|Convener: C. Drüe | Co-Convener: J. Bange|
Aviation meteorology/Aircraft belong to both the most valuable data sources for and the most dependent users of weather forecasting. Therefore, this session covers all aspects of aviation meteorology, such as airborne measurements, weather prediction for aviation and environmental impact of air traffic.
Aircraft represent the only platform that is able to collect targeted atmospheric in-situ measurements throughout the troposphere and the lower stratosphere. Hence, airborne measurements by research aircraft as well as by commercial airliners can provide extremely valuable information for understanding atmospheric processes as well as validating forecast models.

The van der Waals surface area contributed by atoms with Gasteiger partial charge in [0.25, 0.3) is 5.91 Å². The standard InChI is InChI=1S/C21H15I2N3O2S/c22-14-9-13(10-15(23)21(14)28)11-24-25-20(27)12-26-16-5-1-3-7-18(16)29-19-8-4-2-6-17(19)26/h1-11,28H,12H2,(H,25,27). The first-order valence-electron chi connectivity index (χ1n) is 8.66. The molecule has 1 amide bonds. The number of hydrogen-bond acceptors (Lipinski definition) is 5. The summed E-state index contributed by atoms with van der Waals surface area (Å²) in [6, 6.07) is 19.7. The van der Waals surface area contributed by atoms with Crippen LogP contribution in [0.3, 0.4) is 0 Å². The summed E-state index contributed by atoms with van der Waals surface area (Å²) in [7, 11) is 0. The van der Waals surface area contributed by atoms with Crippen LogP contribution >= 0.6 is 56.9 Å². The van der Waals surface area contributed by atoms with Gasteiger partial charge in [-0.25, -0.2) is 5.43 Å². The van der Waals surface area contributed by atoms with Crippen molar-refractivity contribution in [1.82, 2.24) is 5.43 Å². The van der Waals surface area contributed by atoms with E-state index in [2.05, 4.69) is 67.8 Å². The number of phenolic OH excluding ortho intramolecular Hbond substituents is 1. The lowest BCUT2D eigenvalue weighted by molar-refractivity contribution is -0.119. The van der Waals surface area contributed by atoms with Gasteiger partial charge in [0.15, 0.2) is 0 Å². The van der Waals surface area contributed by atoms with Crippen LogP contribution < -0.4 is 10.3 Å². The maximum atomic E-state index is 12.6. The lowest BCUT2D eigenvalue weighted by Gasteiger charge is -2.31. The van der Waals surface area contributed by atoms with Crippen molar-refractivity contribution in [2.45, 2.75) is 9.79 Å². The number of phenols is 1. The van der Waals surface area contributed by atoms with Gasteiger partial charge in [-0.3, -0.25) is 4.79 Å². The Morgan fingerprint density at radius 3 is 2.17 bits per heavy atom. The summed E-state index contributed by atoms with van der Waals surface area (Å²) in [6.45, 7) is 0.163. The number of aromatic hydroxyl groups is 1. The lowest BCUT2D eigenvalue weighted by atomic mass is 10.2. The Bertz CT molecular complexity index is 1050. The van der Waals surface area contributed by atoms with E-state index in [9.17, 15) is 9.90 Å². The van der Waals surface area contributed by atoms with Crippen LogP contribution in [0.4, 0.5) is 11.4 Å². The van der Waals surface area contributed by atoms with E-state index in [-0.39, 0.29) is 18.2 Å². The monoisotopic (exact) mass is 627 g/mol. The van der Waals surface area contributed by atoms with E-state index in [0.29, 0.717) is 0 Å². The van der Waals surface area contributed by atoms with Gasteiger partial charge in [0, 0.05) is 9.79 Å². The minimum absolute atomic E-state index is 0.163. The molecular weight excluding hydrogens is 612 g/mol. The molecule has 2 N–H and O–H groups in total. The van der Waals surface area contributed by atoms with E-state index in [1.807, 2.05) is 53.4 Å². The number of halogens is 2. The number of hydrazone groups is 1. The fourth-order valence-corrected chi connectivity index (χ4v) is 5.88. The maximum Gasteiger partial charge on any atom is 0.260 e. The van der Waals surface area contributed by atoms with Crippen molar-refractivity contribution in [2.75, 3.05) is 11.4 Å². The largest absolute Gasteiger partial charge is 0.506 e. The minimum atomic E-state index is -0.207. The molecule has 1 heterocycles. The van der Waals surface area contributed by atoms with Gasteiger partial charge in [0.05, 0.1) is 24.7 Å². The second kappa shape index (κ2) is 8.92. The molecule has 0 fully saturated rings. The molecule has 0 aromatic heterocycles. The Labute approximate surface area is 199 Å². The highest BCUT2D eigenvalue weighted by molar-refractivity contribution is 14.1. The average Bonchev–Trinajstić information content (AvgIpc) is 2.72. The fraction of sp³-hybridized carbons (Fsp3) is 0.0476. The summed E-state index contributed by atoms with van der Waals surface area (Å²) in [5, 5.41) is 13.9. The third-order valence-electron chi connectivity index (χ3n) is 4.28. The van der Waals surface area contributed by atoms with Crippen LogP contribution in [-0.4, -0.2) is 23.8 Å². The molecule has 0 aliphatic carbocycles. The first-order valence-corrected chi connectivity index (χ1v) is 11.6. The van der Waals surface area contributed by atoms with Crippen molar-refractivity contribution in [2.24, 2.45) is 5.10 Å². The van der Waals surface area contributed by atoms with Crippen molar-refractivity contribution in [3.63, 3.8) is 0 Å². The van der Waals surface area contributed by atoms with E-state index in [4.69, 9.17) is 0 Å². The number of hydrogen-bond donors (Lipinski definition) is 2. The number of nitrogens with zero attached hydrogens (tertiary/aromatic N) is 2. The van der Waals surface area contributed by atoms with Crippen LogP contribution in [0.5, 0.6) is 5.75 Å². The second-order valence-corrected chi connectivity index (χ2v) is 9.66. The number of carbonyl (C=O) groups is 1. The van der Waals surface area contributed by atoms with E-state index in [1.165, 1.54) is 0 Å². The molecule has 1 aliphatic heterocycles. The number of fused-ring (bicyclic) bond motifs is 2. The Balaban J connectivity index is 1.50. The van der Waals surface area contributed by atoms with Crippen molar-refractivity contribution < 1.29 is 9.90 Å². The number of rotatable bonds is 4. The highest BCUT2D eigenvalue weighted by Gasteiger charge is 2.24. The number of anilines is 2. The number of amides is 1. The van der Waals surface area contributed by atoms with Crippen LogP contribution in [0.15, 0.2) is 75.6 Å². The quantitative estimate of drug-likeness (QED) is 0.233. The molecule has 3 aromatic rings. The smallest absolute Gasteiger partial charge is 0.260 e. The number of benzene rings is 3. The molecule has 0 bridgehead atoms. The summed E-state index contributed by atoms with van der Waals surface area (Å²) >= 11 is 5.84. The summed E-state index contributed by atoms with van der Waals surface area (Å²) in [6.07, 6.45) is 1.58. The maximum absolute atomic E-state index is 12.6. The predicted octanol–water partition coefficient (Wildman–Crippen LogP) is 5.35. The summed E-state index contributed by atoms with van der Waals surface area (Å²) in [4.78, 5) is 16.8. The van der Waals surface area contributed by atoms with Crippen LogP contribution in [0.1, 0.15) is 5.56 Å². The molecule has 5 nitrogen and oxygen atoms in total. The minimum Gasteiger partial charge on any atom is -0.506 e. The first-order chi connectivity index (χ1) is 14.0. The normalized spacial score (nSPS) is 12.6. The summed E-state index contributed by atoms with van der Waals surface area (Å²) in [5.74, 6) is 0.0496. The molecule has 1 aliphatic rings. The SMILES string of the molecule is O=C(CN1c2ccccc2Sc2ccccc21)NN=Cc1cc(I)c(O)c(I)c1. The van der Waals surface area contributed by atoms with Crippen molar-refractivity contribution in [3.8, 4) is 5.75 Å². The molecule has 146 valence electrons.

Any kind of air traffic is exposed to weather hazards, which may decrease safety and cause delays. Present-day aviation weather products help to mitigate this weather impact but are broadly considered as insufficient. Developing improved products and warning methods is a key interest for the growing air traffic.
Aircraft exhaust greenhouse gases and produce contrails, which both contribute to climate change. Aircraft emitted noise becomes an increasingly important social and economical issue and endangers public acceptance of new planned airport installations. Technical measures and specialised simulations help to mitigate the noise level at the ground.
Authors are invited to submit abstracts with focus on one or more of the following topics:
- Results from aircraft based experiments
- Air-traffic related weather analysis and prediction, e.g. icing warning
- Weather hazards for aviation, e.g. FLYSAFE
- Environmental impact of air traffic, e.g. noise, impacts on climate
- Airborne instrumentation, measurement systems, e.g. new sensors, UAVs
- Programmes and strategies, e.g. AMDAR
The session will be featuring oral and poster presentations.